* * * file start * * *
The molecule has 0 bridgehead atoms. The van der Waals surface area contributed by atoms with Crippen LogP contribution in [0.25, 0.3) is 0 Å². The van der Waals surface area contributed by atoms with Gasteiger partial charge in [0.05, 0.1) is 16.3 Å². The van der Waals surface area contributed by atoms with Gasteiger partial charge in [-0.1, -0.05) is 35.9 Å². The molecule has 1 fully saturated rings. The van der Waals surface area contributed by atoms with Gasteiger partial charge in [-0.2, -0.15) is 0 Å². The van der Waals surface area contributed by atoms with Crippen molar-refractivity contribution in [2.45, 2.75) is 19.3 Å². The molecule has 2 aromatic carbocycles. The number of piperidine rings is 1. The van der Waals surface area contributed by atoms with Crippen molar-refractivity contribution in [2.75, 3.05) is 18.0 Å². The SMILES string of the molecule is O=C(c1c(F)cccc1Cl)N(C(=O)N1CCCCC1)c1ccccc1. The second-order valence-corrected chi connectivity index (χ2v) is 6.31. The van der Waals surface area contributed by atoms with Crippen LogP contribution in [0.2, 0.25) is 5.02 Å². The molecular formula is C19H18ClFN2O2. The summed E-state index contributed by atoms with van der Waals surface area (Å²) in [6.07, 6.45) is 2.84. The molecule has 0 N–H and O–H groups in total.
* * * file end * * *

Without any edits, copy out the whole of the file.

The molecule has 0 bridgehead atoms. The van der Waals surface area contributed by atoms with Crippen LogP contribution in [0.25, 0.3) is 0 Å². The van der Waals surface area contributed by atoms with Gasteiger partial charge in [0.05, 0.1) is 16.3 Å². The van der Waals surface area contributed by atoms with Gasteiger partial charge in [-0.1, -0.05) is 35.9 Å². The molecule has 1 fully saturated rings. The van der Waals surface area contributed by atoms with Gasteiger partial charge in [-0.2, -0.15) is 0 Å². The van der Waals surface area contributed by atoms with Crippen molar-refractivity contribution in [2.45, 2.75) is 19.3 Å². The molecule has 2 aromatic carbocycles. The number of piperidine rings is 1. The van der Waals surface area contributed by atoms with Crippen molar-refractivity contribution in [2.75, 3.05) is 18.0 Å². The SMILES string of the molecule is O=C(c1c(F)cccc1Cl)N(C(=O)N1CCCCC1)c1ccccc1. The second-order valence-corrected chi connectivity index (χ2v) is 6.31. The van der Waals surface area contributed by atoms with Crippen LogP contribution in [0.2, 0.25) is 5.02 Å². The molecular formula is C19H18ClFN2O2. The summed E-state index contributed by atoms with van der Waals surface area (Å²) in [6.07, 6.45) is 2.84. The molecule has 0 N–H and O–H groups in total.